ONE Analysis Finds Disparities In AIDS Progress Among African Countries
“Progress in the battle against AIDS is widely divergent in different African countries, so much so that to talk about ‘AIDS in Africa’ as one epidemic needing a single approach has become an anachronism, campaigners said on Tuesday,” Reuters reports. “In an analysis of the state of the global fight against [HIV/AIDS], the advocacy group ONE said that while some African countries had reached a ‘tipping point’ against the disease, others lag far behind,” the news service writes. “Leading the pack are countries such as Ghana, Malawi and Zambia, where governments, international donors and civil society leaders have worked together, the report said, and as a result have made dramatic progress against HIV/AIDS,” according to Reuters, which adds, “Yet at the same time other countries — such as Cameroon, Nigeria and Togo — lag far behind, often hampered by a lack of political will to tackle HIV, inadequate funding, poor delivery systems and stigma against marginalized populations where HIV infections are more frequent.” The news service notes, “The ONE report said one of the most serious problems for the global HIV/AIDS fight is a lack of money” (Kelland, 11/26).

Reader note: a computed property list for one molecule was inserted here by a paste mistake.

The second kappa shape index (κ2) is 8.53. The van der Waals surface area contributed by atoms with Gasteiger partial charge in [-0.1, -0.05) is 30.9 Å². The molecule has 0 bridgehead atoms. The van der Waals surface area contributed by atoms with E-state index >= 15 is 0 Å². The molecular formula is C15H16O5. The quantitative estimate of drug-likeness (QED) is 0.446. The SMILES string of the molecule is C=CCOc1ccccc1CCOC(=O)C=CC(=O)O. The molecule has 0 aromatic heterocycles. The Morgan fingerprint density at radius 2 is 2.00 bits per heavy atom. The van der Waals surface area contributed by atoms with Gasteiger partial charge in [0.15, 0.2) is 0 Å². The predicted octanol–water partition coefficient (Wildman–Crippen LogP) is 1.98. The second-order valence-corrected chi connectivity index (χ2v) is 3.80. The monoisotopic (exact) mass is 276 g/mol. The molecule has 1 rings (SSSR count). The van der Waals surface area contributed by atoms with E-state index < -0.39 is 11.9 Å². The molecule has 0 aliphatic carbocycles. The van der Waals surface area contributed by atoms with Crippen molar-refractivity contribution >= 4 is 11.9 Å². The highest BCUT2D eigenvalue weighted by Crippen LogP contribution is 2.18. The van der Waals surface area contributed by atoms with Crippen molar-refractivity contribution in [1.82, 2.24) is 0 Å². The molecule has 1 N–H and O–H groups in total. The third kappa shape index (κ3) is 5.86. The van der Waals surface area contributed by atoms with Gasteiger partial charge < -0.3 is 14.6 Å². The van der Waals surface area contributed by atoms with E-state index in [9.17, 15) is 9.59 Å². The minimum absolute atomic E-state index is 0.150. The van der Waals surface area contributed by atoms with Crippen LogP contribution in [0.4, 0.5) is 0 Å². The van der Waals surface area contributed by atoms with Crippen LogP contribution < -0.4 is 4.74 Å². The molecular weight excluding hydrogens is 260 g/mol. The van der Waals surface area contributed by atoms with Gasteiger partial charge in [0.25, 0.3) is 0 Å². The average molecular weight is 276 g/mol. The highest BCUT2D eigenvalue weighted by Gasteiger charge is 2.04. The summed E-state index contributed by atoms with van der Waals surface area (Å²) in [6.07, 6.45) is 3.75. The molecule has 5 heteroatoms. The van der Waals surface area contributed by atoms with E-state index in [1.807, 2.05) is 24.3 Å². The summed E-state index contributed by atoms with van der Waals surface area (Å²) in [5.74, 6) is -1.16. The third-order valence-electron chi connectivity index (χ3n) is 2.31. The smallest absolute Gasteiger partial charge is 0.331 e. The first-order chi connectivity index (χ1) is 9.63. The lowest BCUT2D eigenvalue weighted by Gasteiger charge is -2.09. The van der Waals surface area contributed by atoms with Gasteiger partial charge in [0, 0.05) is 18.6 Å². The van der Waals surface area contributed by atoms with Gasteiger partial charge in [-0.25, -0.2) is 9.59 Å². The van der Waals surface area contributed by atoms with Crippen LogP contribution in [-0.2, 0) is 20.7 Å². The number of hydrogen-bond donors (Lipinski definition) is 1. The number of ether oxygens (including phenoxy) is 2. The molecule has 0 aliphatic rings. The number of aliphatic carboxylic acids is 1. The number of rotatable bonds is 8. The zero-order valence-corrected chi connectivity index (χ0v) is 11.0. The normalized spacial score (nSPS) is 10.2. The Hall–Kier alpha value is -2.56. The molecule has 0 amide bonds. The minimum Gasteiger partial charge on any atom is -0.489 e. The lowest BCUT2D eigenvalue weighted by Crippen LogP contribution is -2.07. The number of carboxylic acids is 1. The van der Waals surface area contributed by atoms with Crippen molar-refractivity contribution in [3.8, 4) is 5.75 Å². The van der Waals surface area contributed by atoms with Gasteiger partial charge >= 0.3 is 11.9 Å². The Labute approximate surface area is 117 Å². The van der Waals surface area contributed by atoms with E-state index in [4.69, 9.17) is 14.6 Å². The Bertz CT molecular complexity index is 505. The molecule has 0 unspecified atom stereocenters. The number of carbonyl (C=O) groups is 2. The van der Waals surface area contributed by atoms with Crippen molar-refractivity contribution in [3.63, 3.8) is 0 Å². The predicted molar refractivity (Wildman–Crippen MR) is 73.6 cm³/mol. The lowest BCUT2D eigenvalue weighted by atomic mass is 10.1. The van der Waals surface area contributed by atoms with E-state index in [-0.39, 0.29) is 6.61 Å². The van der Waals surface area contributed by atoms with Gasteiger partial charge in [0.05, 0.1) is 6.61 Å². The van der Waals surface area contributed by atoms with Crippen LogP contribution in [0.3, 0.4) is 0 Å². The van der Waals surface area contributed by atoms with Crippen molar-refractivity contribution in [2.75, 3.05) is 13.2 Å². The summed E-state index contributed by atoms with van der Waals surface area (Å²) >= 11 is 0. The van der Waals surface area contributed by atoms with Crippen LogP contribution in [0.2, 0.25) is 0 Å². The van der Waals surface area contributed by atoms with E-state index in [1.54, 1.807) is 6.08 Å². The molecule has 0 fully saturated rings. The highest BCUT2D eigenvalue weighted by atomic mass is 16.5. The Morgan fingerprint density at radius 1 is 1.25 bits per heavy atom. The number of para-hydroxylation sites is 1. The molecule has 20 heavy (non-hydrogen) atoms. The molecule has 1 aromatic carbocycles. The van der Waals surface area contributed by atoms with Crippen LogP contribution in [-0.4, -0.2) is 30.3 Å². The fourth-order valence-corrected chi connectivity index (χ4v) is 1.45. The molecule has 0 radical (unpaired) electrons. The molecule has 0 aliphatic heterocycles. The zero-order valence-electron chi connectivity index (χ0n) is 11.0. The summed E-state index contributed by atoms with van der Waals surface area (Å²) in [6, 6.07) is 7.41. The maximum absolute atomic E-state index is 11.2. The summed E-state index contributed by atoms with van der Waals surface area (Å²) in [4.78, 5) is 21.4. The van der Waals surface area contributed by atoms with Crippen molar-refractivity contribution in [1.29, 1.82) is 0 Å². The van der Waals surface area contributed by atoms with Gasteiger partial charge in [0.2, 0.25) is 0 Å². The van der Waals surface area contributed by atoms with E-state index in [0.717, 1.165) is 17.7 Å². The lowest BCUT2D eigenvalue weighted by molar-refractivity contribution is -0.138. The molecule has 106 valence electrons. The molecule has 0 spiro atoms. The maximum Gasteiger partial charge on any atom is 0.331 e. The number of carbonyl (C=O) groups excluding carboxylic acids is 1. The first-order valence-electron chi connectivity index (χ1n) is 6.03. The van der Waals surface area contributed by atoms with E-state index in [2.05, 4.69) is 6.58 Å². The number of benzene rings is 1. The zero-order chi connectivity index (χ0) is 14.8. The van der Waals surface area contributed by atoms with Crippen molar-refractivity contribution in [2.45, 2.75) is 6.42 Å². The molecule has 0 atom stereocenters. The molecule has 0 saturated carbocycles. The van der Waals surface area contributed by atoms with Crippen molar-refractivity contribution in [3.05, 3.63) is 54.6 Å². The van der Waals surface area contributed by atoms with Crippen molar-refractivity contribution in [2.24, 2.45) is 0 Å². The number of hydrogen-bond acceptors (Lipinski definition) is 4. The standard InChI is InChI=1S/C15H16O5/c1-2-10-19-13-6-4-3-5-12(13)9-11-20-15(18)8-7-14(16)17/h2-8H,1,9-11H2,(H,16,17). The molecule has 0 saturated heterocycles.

The KFF Daily Global Health Policy Report summarized news and information on global health policy from hundreds of sources, from May 2009 through December 2020. All summaries are archived and available via search.